The NFL Draft will commence on Thursday night, and when it does, Clemson's Trevor Lawrence will be selected by the Jacksonville Jaguars with the first pick of the draft. After Lawrence, most people seem to believe BYU's Zach Wilson will be the next name off the board, chosen by the New York Jets.
The question, however, is: should they be taken in those slots?
There's nothing more difficult in football than evaluating quarterbacks and how well they will translate from the college level to the NFL level. It's about so much more than size, talent or production. Still, that hasn't stopped people from trying to streamline the process because the QB is the most important position in the game. Landing the right one can change a franchise -- just ask the Tampa Bay Buccaneers or Kansas City Chiefs.
For the last decade, I've tried to develop a way to predict the likelihood of NFL success for college QBs using their production at the college level. I haven't found it yet. Believe me, if I had, I wouldn't be writing about it here. I'd be charging an NFL team a ridiculous amount of money for the information.
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So how do I do it? Well, I break down each QB's -- using the list of QB prospects on NFL.com's draft page -- performances at the college level in three separate areas: against top 50 SP+ defenses, on third-and-long (7 yards+) and in the red zone. These are the situations I believe are more "translatable" to what a QB will face in the NFL regularly. I then plug the numbers into a formula I've created and, voila, I get the scores.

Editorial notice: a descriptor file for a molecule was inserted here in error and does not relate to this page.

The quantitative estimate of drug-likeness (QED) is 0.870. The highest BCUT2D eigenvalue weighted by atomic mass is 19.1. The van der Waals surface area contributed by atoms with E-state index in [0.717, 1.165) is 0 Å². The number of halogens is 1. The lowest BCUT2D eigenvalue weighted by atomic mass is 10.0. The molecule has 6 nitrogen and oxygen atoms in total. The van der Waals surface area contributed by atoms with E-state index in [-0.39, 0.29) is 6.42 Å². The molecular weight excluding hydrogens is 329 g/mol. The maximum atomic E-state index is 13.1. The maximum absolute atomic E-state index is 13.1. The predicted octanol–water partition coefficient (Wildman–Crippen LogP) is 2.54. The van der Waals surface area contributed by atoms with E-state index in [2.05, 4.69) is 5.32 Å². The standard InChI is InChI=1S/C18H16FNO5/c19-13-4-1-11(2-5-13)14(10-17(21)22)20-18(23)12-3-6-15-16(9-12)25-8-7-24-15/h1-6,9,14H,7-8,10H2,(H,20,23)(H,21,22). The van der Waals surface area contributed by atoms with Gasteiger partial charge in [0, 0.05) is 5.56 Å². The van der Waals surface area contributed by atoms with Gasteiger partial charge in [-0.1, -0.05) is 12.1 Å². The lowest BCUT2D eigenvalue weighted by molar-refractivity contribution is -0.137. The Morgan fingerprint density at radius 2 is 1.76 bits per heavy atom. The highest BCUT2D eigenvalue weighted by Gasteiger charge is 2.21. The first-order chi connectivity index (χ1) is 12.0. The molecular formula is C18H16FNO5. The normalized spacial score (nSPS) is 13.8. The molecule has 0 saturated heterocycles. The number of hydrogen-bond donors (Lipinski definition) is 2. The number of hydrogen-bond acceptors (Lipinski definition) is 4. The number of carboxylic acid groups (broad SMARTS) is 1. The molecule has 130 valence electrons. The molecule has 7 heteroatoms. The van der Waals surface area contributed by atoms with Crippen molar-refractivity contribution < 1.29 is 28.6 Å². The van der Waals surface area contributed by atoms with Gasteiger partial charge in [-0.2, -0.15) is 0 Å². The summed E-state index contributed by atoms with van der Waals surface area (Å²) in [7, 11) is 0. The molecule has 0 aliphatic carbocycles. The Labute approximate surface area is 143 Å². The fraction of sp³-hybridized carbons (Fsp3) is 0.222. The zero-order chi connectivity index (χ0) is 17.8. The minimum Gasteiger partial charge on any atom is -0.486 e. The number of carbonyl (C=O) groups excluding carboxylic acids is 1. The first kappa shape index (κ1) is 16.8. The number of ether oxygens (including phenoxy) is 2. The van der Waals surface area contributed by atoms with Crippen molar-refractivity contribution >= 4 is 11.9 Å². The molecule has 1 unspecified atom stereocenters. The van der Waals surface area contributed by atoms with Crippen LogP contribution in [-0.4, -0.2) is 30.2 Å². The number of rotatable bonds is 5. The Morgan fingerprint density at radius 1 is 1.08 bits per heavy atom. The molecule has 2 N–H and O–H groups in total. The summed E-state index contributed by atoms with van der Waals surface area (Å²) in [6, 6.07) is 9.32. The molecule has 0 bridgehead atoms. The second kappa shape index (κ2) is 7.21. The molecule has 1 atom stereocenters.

The results are not perfect. They aren't even close. One flaw of my system is it doesn't include a QB's running statistics, which is by design. While the ability to run is important for any QB, the bulk of their career will still be determined by their passing, and I'm trying to determine a player's potential as a passer.
Another problem is that the sample size varies. A QB who spent his entire career in a Power Five conference is far more likely to face top 50 defenses than guys at the Group of Five. Also, unfortunately, you won't see North Dakota State's Trey Lance in these rankings. I do not have the same kind of access to reliable data at the FCS level that I do FBS.
As for how accurate the ratings are, it depends on your perspective. Predicting success based on the best scores is hit-or-miss. Where my system seems to shine is predicting which QBs will not succeed. You don't often see players with below-average scores in my ratings going on to have a lot of NFL success.
Here is how the 14 QBs of the 2021 class that I rated rank compared to one another. Their Fornelli Rating reflects how far above the average score for the 2021 class they finish. In other words, Justin Fields was 8.11% better than the average QB in 2021. I use this method of comparing the players to their class because offenses at the college level change and passing numbers are improving astronomically, so it's a way to compare the players across seasons more accurately.
|Rank||Quarterback||School||Fornelli Rating||2020 Stats|
2,100 yards, 22 TD, 6 INT
4,500 yards, 41 TD, 4 INT
1,508 yards, 7 TD, 3 INT
4,283 yards, 43 TD, 8 INT
3,153 yards, 24 TD, 5 INT
3,692 yards, 33 TD, 3 INT
Did Not Play
3,380 yards, 31 TD, 10 INT
2,566 yards, 26 TD, 5 INT